The district announced its tuition-free virtual learning curriculum, called FISD+, in a Nov. 1 news release. FISD+ also has a hybrid learning option, in which students take their core classes—reading, math, science and social studies—online and take all other courses on campus.
Superintendent Mike Waldrip said in the release that the district had been working on FISD+ for years. Senate Bill 15, which was signed by Gov. Greg Abbott on Sept. 9, allowed the district to move forward with the program. The bill grants full average daily attendance funding for local education agencies that have students enrolled in remote learning programs for the 2021-22 school year. SB 15 is in effect until September 2023.
“We are always looking for ways to evolve while expanding opportunities for our students and staff,” Waldrip said. “FISD+ provides a fresh and innovative approach to empower students to reach their personal best—regardless of academic setting.”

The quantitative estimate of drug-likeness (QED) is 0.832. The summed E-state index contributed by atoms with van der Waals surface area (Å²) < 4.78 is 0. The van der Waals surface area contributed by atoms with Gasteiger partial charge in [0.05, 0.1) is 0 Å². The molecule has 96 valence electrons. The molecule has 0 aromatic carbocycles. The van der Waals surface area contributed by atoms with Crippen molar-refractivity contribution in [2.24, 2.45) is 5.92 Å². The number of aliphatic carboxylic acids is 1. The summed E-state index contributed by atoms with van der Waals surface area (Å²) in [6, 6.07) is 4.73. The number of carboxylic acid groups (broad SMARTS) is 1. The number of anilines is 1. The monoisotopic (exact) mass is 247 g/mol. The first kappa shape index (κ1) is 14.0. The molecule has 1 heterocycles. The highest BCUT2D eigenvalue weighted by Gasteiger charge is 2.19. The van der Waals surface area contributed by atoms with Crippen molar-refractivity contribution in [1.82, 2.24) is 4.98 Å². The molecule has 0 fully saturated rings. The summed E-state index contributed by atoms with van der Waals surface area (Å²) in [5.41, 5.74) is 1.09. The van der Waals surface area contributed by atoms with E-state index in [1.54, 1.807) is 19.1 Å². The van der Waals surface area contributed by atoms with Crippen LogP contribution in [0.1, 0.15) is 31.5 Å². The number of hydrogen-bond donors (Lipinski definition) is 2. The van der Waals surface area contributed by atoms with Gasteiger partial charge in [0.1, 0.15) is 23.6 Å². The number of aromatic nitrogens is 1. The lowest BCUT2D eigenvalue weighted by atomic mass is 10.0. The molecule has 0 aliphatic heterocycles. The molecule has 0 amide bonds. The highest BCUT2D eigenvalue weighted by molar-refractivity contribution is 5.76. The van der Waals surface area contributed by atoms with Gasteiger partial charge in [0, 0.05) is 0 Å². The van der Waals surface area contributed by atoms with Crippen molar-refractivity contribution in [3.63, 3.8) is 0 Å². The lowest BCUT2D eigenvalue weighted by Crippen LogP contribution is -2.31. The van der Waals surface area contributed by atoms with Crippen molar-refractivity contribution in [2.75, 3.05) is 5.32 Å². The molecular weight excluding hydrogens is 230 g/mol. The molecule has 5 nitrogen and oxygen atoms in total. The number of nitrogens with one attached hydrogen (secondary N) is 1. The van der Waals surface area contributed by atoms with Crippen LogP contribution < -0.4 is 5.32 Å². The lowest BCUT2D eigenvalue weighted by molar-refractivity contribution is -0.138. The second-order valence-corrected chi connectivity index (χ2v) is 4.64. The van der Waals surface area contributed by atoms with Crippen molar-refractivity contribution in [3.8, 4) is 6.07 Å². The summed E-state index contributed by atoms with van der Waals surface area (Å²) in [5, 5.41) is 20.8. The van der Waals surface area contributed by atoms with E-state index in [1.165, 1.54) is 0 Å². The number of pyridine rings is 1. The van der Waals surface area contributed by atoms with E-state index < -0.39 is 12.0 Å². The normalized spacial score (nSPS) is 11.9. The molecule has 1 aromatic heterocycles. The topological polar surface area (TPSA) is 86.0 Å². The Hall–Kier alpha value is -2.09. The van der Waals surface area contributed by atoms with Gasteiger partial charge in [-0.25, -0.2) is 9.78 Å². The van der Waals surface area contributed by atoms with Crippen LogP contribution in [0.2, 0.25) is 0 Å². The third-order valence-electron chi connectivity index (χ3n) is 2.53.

Online students will need to go to campus occasionally for science labs and to pick up required materials, the release said. They will have the opportunity to graduate with a distinguished diploma and a choice of several endorsements.
Full-time online students will not be able to participate in University Interscholastic League activities, such as athletic, musical and academic competitions. Hybrid students will be eligible to participate in UIL activities, career and technical education programs, and more.
Eligibility for FISD+ is based on several factors, including absences during the 2021-22 school year and scores on the State of Texas Assessments of Academic Readiness. The full admissions process is available on the district website.
Applications for FISD+ will open Dec. 1. The district will host informational webinars about the program at 7 p.m. Nov. 10 and at noon Nov. 16.
More information about the program, including course offerings and frequently asked questions, can be found on the FISD+ site.
“Students deserve the flexibility to engage with their learning in new and innovative ways with a district curriculum that encourages inquiry- and project-based learning,” FISD Director of Innovative Learning Tiffany Carey said. “Teaching and learning will look different depending on the class, but students can generally expect to work independently and collaboratively, while also frequently engaging with a teacher in live instruction.”